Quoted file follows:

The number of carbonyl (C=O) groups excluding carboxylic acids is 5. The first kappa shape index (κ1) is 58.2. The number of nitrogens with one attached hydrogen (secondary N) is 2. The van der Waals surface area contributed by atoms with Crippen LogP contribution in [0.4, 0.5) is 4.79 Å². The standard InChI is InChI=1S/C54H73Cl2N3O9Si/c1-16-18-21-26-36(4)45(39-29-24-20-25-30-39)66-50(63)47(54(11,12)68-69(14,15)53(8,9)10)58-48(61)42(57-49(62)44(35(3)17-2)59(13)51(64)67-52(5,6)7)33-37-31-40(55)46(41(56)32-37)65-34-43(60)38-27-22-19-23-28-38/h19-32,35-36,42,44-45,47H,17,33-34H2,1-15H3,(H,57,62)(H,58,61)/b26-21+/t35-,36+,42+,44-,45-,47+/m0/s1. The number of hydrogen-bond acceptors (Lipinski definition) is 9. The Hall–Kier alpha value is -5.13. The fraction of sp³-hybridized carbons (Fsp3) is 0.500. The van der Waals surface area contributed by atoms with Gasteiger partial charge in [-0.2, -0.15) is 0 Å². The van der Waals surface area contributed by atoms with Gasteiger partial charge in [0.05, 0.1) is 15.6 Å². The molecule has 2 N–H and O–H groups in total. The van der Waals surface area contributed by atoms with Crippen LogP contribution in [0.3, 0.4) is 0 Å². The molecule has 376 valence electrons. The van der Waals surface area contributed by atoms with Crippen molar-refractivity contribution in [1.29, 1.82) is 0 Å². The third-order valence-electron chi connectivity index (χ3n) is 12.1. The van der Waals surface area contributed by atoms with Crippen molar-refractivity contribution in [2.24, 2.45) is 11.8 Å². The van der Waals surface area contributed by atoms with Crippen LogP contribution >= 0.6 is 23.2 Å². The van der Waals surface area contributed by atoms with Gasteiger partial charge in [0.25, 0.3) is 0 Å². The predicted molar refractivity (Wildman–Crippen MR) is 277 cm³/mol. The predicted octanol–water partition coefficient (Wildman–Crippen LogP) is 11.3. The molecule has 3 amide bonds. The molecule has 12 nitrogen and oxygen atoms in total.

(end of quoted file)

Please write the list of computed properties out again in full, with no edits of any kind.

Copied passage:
The number of carbonyl (C=O) groups excluding carboxylic acids is 5. The first kappa shape index (κ1) is 58.2. The number of nitrogens with one attached hydrogen (secondary N) is 2. The van der Waals surface area contributed by atoms with Crippen LogP contribution in [0.4, 0.5) is 4.79 Å². The standard InChI is InChI=1S/C54H73Cl2N3O9Si/c1-16-18-21-26-36(4)45(39-29-24-20-25-30-39)66-50(63)47(54(11,12)68-69(14,15)53(8,9)10)58-48(61)42(57-49(62)44(35(3)17-2)59(13)51(64)67-52(5,6)7)33-37-31-40(55)46(41(56)32-37)65-34-43(60)38-27-22-19-23-28-38/h19-32,35-36,42,44-45,47H,17,33-34H2,1-15H3,(H,57,62)(H,58,61)/b26-21+/t35-,36+,42+,44-,45-,47+/m0/s1. The number of hydrogen-bond acceptors (Lipinski definition) is 9. The Hall–Kier alpha value is -5.13. The fraction of sp³-hybridized carbons (Fsp3) is 0.500. The van der Waals surface area contributed by atoms with Gasteiger partial charge in [-0.2, -0.15) is 0 Å². The van der Waals surface area contributed by atoms with Gasteiger partial charge in [0.05, 0.1) is 15.6 Å². The molecule has 2 N–H and O–H groups in total. The van der Waals surface area contributed by atoms with Crippen LogP contribution in [0.3, 0.4) is 0 Å². The molecule has 376 valence electrons. The van der Waals surface area contributed by atoms with Crippen molar-refractivity contribution in [1.29, 1.82) is 0 Å². The third-order valence-electron chi connectivity index (χ3n) is 12.1. The van der Waals surface area contributed by atoms with Crippen molar-refractivity contribution in [2.24, 2.45) is 11.8 Å². The van der Waals surface area contributed by atoms with Crippen LogP contribution >= 0.6 is 23.2 Å². The van der Waals surface area contributed by atoms with Gasteiger partial charge in [0.25, 0.3) is 0 Å². The predicted molar refractivity (Wildman–Crippen MR) is 277 cm³/mol. The predicted octanol–water partition coefficient (Wildman–Crippen LogP) is 11.3. The molecule has 3 amide bonds. The molecule has 12 nitrogen and oxygen atoms in total.